The FDA has approved dostarlimab-gxly (Jemperli) in combination with carboplatin and paclitaxel, followed by dostarlimab as a monotherapy in adult patients with primary advanced or recurrent endometrial cancer that is mismatch repair deficient, as determined by an FDA-approved test, or microsatellite instability high.
The FDA has approved dostarlimab-gxly (Jemperli) in combination with carboplatin and paclitaxel, followed by dostarlimab as a monotherapy, for use in adult patients with primary advanced or recurrent endometrial cancer that is mismatch repair deficient (dMMR), as determined by an FDA-approved test, or microsatellite instability high (MSI-H).1
The regulatory decision is supported by data from an interim analysis of part 1 of the RUBY/ENGOT-EN6/GOG3031/NSGO phase 3 trial (NCT03981796).2 At a median follow-up of 24.8 months (range, 19.2-36.9), the addition of dostarlimab to chemotherapy resulted in a 72% reduction in the risk of disease progression or death vs placebo plus chemotherapy in this population (HR, 0.28; 95% CI, 0.16-0.50; P < .001). The estimated 24-month progression-free survival (PFS) rate with dostarlimab was 61.4% (95% CI, 46.3%-73.4%) vs 15.7% (95% CI, 7.2%-27.0%) with placebo.
Moreover, the 24-month overall survival (OS) rate with the dostarlimab combination was 83.3% (95% CI, 66.8%-92.0%) vs 58.7% (95% CI, 43.4%-71.2%) with placebo/chemotherapy (HR, 0.30; 95% CI, 0.13-0.70).
“As a clinician, I celebrate the practice-changing potential of adding Jemperli to chemotherapy for patients with dMMR/MSI-H primary advanced or recurrent endometrial cancer who have had limited treatment options," Matthew Powell, MD, chief of the Division of Gynecologic Oncology at Washington University School of Medicine, and US principal investigator of the trial stated in a press release.1 "Based on the results from the RUBY clinical trial, I look forward to the addition of [dostarlimab] to chemotherapy becoming a new standard of care for patients.”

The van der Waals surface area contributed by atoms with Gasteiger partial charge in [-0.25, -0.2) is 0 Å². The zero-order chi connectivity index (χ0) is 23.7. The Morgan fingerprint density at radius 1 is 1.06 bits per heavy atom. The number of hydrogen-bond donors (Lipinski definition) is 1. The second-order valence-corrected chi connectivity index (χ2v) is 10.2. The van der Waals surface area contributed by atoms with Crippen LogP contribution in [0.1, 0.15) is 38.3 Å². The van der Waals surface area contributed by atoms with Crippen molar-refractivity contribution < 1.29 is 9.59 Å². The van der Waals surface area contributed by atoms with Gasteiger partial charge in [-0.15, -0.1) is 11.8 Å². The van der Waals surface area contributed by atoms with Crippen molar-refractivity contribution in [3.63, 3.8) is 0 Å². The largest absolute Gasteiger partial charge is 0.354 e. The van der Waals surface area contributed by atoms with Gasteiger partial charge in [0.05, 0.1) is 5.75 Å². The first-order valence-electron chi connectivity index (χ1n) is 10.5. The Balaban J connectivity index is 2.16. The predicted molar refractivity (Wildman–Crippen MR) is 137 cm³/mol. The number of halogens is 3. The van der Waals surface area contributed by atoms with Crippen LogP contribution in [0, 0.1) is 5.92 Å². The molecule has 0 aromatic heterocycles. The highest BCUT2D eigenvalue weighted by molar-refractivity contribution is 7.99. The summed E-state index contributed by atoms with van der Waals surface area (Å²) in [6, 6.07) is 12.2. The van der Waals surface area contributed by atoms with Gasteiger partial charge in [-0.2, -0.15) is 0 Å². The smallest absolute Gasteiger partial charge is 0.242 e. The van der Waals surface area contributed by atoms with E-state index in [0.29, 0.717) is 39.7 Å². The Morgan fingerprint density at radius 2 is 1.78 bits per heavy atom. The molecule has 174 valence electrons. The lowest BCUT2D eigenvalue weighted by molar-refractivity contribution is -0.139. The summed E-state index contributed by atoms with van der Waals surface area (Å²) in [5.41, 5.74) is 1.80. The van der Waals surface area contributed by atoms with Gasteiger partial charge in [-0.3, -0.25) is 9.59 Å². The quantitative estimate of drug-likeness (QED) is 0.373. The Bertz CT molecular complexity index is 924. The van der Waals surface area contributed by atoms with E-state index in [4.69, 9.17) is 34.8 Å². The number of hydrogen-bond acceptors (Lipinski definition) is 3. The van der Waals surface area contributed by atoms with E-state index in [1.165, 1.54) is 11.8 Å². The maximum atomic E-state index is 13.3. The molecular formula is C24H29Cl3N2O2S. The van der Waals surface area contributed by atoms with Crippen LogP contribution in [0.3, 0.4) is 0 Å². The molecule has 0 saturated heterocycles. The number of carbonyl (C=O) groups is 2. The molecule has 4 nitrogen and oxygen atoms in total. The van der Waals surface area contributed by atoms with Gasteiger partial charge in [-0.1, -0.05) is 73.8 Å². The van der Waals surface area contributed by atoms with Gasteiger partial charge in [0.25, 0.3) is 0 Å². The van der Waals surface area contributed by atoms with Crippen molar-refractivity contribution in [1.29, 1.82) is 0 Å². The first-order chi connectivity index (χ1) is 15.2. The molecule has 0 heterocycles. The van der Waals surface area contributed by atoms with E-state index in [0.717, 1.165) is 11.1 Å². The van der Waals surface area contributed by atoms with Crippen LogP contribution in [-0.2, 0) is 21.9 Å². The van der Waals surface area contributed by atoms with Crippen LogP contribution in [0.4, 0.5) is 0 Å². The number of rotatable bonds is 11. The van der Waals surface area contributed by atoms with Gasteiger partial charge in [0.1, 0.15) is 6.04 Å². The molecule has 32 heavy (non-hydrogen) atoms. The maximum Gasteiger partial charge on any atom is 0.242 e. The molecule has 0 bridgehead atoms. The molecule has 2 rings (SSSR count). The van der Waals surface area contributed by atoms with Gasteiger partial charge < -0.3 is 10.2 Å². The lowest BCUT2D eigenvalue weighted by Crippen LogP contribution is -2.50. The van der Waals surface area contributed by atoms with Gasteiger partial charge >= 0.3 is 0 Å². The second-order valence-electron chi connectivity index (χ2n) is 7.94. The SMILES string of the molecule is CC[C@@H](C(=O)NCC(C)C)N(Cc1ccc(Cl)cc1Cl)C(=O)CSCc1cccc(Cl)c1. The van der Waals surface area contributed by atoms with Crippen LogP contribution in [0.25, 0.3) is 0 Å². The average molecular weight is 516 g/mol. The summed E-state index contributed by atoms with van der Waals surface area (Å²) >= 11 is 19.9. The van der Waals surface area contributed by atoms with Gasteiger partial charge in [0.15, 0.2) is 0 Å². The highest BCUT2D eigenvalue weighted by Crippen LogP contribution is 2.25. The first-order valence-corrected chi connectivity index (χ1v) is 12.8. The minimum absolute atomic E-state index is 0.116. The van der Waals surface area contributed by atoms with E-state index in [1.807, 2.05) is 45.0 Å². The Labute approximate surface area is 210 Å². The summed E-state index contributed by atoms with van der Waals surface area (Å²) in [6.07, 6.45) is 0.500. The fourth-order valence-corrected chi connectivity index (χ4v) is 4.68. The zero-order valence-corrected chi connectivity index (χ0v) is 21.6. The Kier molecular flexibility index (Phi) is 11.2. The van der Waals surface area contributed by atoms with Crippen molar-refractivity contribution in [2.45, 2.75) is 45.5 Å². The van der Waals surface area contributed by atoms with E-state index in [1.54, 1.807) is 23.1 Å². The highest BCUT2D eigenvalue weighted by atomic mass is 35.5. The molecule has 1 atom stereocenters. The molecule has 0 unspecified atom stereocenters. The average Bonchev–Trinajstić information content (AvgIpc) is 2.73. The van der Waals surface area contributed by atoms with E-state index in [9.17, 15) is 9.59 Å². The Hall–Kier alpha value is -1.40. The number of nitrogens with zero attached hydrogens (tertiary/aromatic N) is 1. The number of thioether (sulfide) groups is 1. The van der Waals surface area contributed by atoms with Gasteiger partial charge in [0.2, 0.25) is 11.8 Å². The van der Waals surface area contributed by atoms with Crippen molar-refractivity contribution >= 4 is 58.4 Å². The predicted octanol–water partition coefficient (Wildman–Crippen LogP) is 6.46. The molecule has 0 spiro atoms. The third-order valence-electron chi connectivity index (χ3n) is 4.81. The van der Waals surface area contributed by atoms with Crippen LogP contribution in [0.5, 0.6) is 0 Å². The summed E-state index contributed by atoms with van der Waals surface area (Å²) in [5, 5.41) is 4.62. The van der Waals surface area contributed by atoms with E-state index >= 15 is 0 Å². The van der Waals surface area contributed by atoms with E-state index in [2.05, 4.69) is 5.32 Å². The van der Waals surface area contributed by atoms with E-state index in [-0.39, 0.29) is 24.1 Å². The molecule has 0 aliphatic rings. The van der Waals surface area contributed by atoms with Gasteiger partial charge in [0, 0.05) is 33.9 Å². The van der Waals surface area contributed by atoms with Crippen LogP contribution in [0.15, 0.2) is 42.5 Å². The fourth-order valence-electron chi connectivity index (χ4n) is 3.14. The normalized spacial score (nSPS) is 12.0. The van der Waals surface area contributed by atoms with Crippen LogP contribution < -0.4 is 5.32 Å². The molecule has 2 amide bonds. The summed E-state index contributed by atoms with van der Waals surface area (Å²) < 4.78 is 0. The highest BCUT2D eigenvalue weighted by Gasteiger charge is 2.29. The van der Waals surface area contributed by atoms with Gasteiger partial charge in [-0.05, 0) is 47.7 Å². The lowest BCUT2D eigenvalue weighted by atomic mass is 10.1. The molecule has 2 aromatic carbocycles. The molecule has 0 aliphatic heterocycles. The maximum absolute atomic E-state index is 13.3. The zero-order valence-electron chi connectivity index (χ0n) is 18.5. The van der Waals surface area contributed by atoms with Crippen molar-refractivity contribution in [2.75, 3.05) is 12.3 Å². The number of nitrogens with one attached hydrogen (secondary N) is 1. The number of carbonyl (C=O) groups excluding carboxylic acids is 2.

With this approval, the agent is now indicated for use in combination with chemotherapy earlier in the treatment journey for this patient population. Notably, dostarlimab is already approved in the United States as a single agent in adult patients with dMMR recurrent or advanced endometrial cancer that has progressed on or after a previous platinum-containing regimen in any setting and are not candidates for curative surgery or radiation.1
Patients who were at least 18 years of age and had histologically or cytologically confirmed primary advanced or recurrent endometrial cancer that was not amenable to curative treatment were enrolled to the trial.2
To be eligible for enrollment, patients were required to have stage IIIA, IIIB, or IIIC1 disease that was measurable by RECIST v1.1 criteria; primary advanced stage IIIC1 disease with carcinosarcoma, clear-cell, serous, or mixed histologic characteristics; primary advanced stage IIIC2 or stage IV disease; disease that was in first recurrence and had not received systemic therapy or neoadjuvant or adjuvant systemic therapy and recurred or progressed within 6 months of the completion of treatment.
Study participants were randomly assigned in a 1:1 fashion to receive 500 mg of dostarlimab or placebo paired with chemotherapy in the form of carboplatin at an area under the curve of 5 mg/mL/min and paclitaxel at 175 mg/m2 every 3 weeks for the first 6 cycles, followed by single-agent dostarlimab at 1000 mg or placebo every 6 weeks. Patients received treatment for up to 3 years or until disease progression, intolerable toxicity, withdrawal, or death.